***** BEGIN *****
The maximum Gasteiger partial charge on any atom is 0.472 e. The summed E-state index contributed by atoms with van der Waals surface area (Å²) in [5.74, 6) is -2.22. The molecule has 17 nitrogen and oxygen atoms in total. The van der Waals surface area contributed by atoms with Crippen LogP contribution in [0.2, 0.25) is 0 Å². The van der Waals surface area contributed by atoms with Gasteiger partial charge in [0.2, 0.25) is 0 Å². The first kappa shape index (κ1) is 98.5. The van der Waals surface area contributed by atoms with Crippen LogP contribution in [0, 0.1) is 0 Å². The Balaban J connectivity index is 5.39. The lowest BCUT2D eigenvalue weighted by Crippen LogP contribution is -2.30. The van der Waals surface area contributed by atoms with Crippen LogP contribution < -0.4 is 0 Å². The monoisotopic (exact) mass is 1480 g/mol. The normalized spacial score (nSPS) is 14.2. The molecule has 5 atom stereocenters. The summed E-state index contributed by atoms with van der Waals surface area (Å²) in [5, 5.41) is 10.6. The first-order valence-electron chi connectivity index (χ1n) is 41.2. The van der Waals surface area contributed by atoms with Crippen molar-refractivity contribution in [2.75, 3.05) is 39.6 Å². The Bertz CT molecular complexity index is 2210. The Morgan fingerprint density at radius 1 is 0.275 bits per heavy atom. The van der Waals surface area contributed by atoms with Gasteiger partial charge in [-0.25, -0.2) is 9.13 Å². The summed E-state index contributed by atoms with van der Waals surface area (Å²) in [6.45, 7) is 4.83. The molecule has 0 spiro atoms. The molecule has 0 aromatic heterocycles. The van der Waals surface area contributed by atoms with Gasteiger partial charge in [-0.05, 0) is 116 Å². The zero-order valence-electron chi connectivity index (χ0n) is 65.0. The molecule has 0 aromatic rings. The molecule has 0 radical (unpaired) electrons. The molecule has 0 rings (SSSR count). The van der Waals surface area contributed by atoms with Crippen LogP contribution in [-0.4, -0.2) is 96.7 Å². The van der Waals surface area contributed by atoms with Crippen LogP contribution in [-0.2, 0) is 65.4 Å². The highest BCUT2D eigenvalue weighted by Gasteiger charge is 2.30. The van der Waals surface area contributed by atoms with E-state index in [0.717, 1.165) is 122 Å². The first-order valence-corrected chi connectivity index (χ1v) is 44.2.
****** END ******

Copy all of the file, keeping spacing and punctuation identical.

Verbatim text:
The maximum Gasteiger partial charge on any atom is 0.472 e. The summed E-state index contributed by atoms with van der Waals surface area (Å²) in [5.74, 6) is -2.22. The molecule has 17 nitrogen and oxygen atoms in total. The van der Waals surface area contributed by atoms with Crippen LogP contribution in [0.2, 0.25) is 0 Å². The van der Waals surface area contributed by atoms with Gasteiger partial charge in [0.2, 0.25) is 0 Å². The first kappa shape index (κ1) is 98.5. The van der Waals surface area contributed by atoms with Crippen LogP contribution in [0, 0.1) is 0 Å². The Balaban J connectivity index is 5.39. The lowest BCUT2D eigenvalue weighted by Crippen LogP contribution is -2.30. The van der Waals surface area contributed by atoms with Crippen LogP contribution < -0.4 is 0 Å². The monoisotopic (exact) mass is 1480 g/mol. The normalized spacial score (nSPS) is 14.2. The molecule has 5 atom stereocenters. The summed E-state index contributed by atoms with van der Waals surface area (Å²) in [5, 5.41) is 10.6. The first-order valence-electron chi connectivity index (χ1n) is 41.2. The van der Waals surface area contributed by atoms with Crippen molar-refractivity contribution in [2.75, 3.05) is 39.6 Å². The Bertz CT molecular complexity index is 2210. The Morgan fingerprint density at radius 1 is 0.275 bits per heavy atom. The van der Waals surface area contributed by atoms with Gasteiger partial charge in [-0.25, -0.2) is 9.13 Å². The summed E-state index contributed by atoms with van der Waals surface area (Å²) in [6.45, 7) is 4.83. The molecule has 0 spiro atoms. The molecule has 0 aromatic heterocycles. The van der Waals surface area contributed by atoms with Gasteiger partial charge in [-0.05, 0) is 116 Å². The zero-order valence-electron chi connectivity index (χ0n) is 65.0. The molecule has 0 aromatic rings. The molecule has 0 radical (unpaired) electrons. The molecule has 0 rings (SSSR count). The van der Waals surface area contributed by atoms with Crippen LogP contribution in [-0.4, -0.2) is 96.7 Å². The van der Waals surface area contributed by atoms with Crippen LogP contribution in [-0.2, 0) is 65.4 Å². The highest BCUT2D eigenvalue weighted by Gasteiger charge is 2.30. The van der Waals surface area contributed by atoms with E-state index in [0.717, 1.165) is 122 Å². The first-order valence-corrected chi connectivity index (χ1v) is 44.2.